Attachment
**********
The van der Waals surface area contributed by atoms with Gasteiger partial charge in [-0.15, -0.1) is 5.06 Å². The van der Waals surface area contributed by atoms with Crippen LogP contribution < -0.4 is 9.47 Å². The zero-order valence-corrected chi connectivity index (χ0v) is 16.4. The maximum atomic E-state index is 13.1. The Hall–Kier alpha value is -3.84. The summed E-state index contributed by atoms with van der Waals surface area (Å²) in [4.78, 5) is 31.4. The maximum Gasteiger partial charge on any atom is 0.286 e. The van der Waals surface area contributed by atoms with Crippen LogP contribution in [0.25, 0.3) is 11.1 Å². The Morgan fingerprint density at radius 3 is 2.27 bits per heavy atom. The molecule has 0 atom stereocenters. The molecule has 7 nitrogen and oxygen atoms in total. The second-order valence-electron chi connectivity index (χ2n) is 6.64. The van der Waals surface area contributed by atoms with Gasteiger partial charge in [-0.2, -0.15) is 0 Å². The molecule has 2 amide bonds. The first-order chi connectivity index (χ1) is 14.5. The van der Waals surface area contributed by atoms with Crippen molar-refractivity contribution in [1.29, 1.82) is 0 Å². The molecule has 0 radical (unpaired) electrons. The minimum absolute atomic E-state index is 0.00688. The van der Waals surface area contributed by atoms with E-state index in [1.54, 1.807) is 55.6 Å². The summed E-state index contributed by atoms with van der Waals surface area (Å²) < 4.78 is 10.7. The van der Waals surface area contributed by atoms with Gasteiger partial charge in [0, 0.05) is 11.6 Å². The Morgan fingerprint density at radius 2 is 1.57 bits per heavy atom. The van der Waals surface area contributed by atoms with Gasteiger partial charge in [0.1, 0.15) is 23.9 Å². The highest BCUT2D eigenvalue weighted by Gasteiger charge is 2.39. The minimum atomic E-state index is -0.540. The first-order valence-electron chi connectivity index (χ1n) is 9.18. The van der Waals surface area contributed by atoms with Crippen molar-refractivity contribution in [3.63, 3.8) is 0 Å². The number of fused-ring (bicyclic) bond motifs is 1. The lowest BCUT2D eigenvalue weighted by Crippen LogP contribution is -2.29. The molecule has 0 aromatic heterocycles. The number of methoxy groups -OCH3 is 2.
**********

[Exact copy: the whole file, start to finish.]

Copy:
The van der Waals surface area contributed by atoms with Gasteiger partial charge in [-0.15, -0.1) is 5.06 Å². The van der Waals surface area contributed by atoms with Crippen LogP contribution < -0.4 is 9.47 Å². The zero-order valence-corrected chi connectivity index (χ0v) is 16.4. The maximum atomic E-state index is 13.1. The Hall–Kier alpha value is -3.84. The summed E-state index contributed by atoms with van der Waals surface area (Å²) in [4.78, 5) is 31.4. The maximum Gasteiger partial charge on any atom is 0.286 e. The van der Waals surface area contributed by atoms with Crippen LogP contribution in [0.25, 0.3) is 11.1 Å². The Morgan fingerprint density at radius 3 is 2.27 bits per heavy atom. The molecule has 0 atom stereocenters. The molecule has 7 nitrogen and oxygen atoms in total. The second-order valence-electron chi connectivity index (χ2n) is 6.64. The van der Waals surface area contributed by atoms with Gasteiger partial charge in [-0.2, -0.15) is 0 Å². The molecule has 2 amide bonds. The first-order chi connectivity index (χ1) is 14.5. The van der Waals surface area contributed by atoms with Crippen molar-refractivity contribution in [1.29, 1.82) is 0 Å². The molecule has 0 radical (unpaired) electrons. The minimum absolute atomic E-state index is 0.00688. The van der Waals surface area contributed by atoms with E-state index in [1.54, 1.807) is 55.6 Å². The summed E-state index contributed by atoms with van der Waals surface area (Å²) < 4.78 is 10.7. The van der Waals surface area contributed by atoms with Gasteiger partial charge in [0, 0.05) is 11.6 Å². The Morgan fingerprint density at radius 2 is 1.57 bits per heavy atom. The van der Waals surface area contributed by atoms with Gasteiger partial charge in [0.1, 0.15) is 23.9 Å². The highest BCUT2D eigenvalue weighted by Gasteiger charge is 2.39. The minimum atomic E-state index is -0.540. The first-order valence-electron chi connectivity index (χ1n) is 9.18. The van der Waals surface area contributed by atoms with Crippen molar-refractivity contribution in [3.63, 3.8) is 0 Å². The number of fused-ring (bicyclic) bond motifs is 1. The lowest BCUT2D eigenvalue weighted by Crippen LogP contribution is -2.29. The molecule has 0 aromatic heterocycles. The number of methoxy groups -OCH3 is 2.